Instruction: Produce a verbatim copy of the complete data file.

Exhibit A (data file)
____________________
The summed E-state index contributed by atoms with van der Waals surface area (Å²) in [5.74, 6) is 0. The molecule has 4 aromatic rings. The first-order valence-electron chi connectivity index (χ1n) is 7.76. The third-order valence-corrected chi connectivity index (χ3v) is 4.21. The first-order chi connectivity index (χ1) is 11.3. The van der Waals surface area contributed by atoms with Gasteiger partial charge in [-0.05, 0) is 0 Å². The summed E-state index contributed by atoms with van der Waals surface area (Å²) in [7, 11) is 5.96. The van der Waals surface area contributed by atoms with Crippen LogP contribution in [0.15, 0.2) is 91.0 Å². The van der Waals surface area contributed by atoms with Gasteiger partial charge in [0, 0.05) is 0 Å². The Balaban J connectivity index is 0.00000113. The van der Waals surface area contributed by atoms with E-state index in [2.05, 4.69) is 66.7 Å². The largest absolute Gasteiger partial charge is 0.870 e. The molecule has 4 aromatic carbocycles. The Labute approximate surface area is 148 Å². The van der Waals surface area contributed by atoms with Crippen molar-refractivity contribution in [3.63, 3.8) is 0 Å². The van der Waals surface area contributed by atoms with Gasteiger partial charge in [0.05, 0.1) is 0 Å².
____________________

The summed E-state index contributed by atoms with van der Waals surface area (Å²) in [5.74, 6) is 0. The molecule has 4 aromatic rings. The first-order valence-electron chi connectivity index (χ1n) is 7.76. The third-order valence-corrected chi connectivity index (χ3v) is 4.21. The first-order chi connectivity index (χ1) is 11.3. The van der Waals surface area contributed by atoms with Gasteiger partial charge in [-0.05, 0) is 0 Å². The summed E-state index contributed by atoms with van der Waals surface area (Å²) in [7, 11) is 5.96. The van der Waals surface area contributed by atoms with Crippen LogP contribution in [0.15, 0.2) is 91.0 Å². The van der Waals surface area contributed by atoms with Gasteiger partial charge in [0, 0.05) is 0 Å². The Balaban J connectivity index is 0.00000113. The van der Waals surface area contributed by atoms with E-state index in [2.05, 4.69) is 66.7 Å². The largest absolute Gasteiger partial charge is 0.870 e. The molecule has 4 aromatic carbocycles. The Labute approximate surface area is 148 Å². The van der Waals surface area contributed by atoms with Crippen molar-refractivity contribution in [3.63, 3.8) is 0 Å². The van der Waals surface area contributed by atoms with Gasteiger partial charge in [0.05, 0.1) is 0 Å².